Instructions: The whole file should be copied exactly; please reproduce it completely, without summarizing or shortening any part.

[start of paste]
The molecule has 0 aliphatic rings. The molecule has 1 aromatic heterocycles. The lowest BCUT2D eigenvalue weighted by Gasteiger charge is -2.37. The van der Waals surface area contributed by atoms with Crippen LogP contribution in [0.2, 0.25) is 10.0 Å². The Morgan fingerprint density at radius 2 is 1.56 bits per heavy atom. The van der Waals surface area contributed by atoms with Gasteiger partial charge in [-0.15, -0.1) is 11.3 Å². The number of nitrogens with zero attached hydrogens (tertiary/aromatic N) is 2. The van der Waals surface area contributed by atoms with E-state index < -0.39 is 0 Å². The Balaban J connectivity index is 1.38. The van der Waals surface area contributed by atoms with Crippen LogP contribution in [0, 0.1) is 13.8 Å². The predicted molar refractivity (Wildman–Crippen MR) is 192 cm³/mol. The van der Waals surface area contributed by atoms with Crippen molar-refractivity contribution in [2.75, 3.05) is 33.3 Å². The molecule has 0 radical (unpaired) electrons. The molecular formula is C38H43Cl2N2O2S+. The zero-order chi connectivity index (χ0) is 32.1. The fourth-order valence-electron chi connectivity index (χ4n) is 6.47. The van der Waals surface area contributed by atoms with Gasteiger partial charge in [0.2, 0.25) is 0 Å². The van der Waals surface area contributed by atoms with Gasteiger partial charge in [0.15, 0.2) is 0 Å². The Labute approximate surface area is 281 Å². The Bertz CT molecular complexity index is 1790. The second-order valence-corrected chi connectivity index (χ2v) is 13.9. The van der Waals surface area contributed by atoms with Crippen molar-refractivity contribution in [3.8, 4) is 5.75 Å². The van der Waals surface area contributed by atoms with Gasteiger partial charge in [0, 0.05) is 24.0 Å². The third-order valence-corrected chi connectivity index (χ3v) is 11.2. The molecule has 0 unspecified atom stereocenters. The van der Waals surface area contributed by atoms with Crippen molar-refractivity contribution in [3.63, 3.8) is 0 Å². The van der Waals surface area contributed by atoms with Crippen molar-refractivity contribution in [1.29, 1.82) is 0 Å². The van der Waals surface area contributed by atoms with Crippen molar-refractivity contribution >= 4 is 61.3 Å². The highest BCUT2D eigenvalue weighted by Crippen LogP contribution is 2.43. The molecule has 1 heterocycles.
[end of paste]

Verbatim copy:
The molecule has 0 aliphatic rings. The molecule has 1 aromatic heterocycles. The lowest BCUT2D eigenvalue weighted by Gasteiger charge is -2.37. The van der Waals surface area contributed by atoms with Crippen LogP contribution in [0.2, 0.25) is 10.0 Å². The Morgan fingerprint density at radius 2 is 1.56 bits per heavy atom. The van der Waals surface area contributed by atoms with Gasteiger partial charge in [-0.15, -0.1) is 11.3 Å². The number of nitrogens with zero attached hydrogens (tertiary/aromatic N) is 2. The van der Waals surface area contributed by atoms with E-state index < -0.39 is 0 Å². The Balaban J connectivity index is 1.38. The van der Waals surface area contributed by atoms with Crippen LogP contribution in [0, 0.1) is 13.8 Å². The predicted molar refractivity (Wildman–Crippen MR) is 192 cm³/mol. The van der Waals surface area contributed by atoms with Crippen molar-refractivity contribution in [2.75, 3.05) is 33.3 Å². The molecule has 0 radical (unpaired) electrons. The molecular formula is C38H43Cl2N2O2S+. The zero-order chi connectivity index (χ0) is 32.1. The fourth-order valence-electron chi connectivity index (χ4n) is 6.47. The van der Waals surface area contributed by atoms with Gasteiger partial charge in [0.2, 0.25) is 0 Å². The van der Waals surface area contributed by atoms with Gasteiger partial charge in [0.15, 0.2) is 0 Å². The Labute approximate surface area is 281 Å². The Bertz CT molecular complexity index is 1790. The second-order valence-corrected chi connectivity index (χ2v) is 13.9. The van der Waals surface area contributed by atoms with Crippen molar-refractivity contribution in [3.8, 4) is 5.75 Å². The van der Waals surface area contributed by atoms with Gasteiger partial charge in [0, 0.05) is 24.0 Å². The third-order valence-corrected chi connectivity index (χ3v) is 11.2. The molecule has 0 unspecified atom stereocenters. The van der Waals surface area contributed by atoms with Crippen molar-refractivity contribution in [3.63, 3.8) is 0 Å². The van der Waals surface area contributed by atoms with Crippen molar-refractivity contribution in [1.29, 1.82) is 0 Å². The van der Waals surface area contributed by atoms with Crippen molar-refractivity contribution >= 4 is 61.3 Å². The highest BCUT2D eigenvalue weighted by Crippen LogP contribution is 2.43. The molecule has 1 heterocycles.